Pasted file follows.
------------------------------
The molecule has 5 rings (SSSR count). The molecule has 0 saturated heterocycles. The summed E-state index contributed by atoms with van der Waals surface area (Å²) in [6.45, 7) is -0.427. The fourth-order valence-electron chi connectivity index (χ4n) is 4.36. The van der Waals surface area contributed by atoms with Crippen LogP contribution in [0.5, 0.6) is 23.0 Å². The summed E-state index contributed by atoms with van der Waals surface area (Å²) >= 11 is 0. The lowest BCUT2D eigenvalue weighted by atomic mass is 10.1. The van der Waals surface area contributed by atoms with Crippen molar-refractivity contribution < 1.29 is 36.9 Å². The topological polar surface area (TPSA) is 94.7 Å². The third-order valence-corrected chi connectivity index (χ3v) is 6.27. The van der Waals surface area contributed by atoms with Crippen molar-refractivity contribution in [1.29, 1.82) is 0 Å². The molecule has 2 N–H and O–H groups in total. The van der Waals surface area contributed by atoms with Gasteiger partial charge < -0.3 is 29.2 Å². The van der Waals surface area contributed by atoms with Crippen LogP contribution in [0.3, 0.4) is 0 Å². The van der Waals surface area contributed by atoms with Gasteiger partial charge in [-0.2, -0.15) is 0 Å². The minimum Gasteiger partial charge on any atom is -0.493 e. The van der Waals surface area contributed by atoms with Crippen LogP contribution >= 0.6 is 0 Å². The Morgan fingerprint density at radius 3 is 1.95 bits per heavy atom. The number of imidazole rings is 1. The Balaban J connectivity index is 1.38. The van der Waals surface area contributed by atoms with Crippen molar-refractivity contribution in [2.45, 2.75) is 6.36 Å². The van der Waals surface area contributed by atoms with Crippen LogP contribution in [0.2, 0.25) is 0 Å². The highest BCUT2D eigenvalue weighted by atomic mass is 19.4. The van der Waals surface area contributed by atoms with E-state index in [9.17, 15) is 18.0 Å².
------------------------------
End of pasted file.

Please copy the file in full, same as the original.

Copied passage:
The molecule has 5 rings (SSSR count). The molecule has 0 saturated heterocycles. The summed E-state index contributed by atoms with van der Waals surface area (Å²) in [6.45, 7) is -0.427. The fourth-order valence-electron chi connectivity index (χ4n) is 4.36. The van der Waals surface area contributed by atoms with Crippen LogP contribution in [0.5, 0.6) is 23.0 Å². The summed E-state index contributed by atoms with van der Waals surface area (Å²) >= 11 is 0. The lowest BCUT2D eigenvalue weighted by atomic mass is 10.1. The van der Waals surface area contributed by atoms with Crippen molar-refractivity contribution < 1.29 is 36.9 Å². The topological polar surface area (TPSA) is 94.7 Å². The third-order valence-corrected chi connectivity index (χ3v) is 6.27. The van der Waals surface area contributed by atoms with Crippen molar-refractivity contribution in [1.29, 1.82) is 0 Å². The molecule has 2 N–H and O–H groups in total. The van der Waals surface area contributed by atoms with Gasteiger partial charge < -0.3 is 29.2 Å². The van der Waals surface area contributed by atoms with Crippen LogP contribution in [0.3, 0.4) is 0 Å². The van der Waals surface area contributed by atoms with Gasteiger partial charge in [-0.2, -0.15) is 0 Å². The minimum Gasteiger partial charge on any atom is -0.493 e. The van der Waals surface area contributed by atoms with Crippen LogP contribution >= 0.6 is 0 Å². The Morgan fingerprint density at radius 3 is 1.95 bits per heavy atom. The number of imidazole rings is 1. The Balaban J connectivity index is 1.38. The van der Waals surface area contributed by atoms with Crippen molar-refractivity contribution in [2.45, 2.75) is 6.36 Å². The van der Waals surface area contributed by atoms with Crippen LogP contribution in [0.2, 0.25) is 0 Å². The highest BCUT2D eigenvalue weighted by atomic mass is 19.4. The van der Waals surface area contributed by atoms with E-state index in [9.17, 15) is 18.0 Å².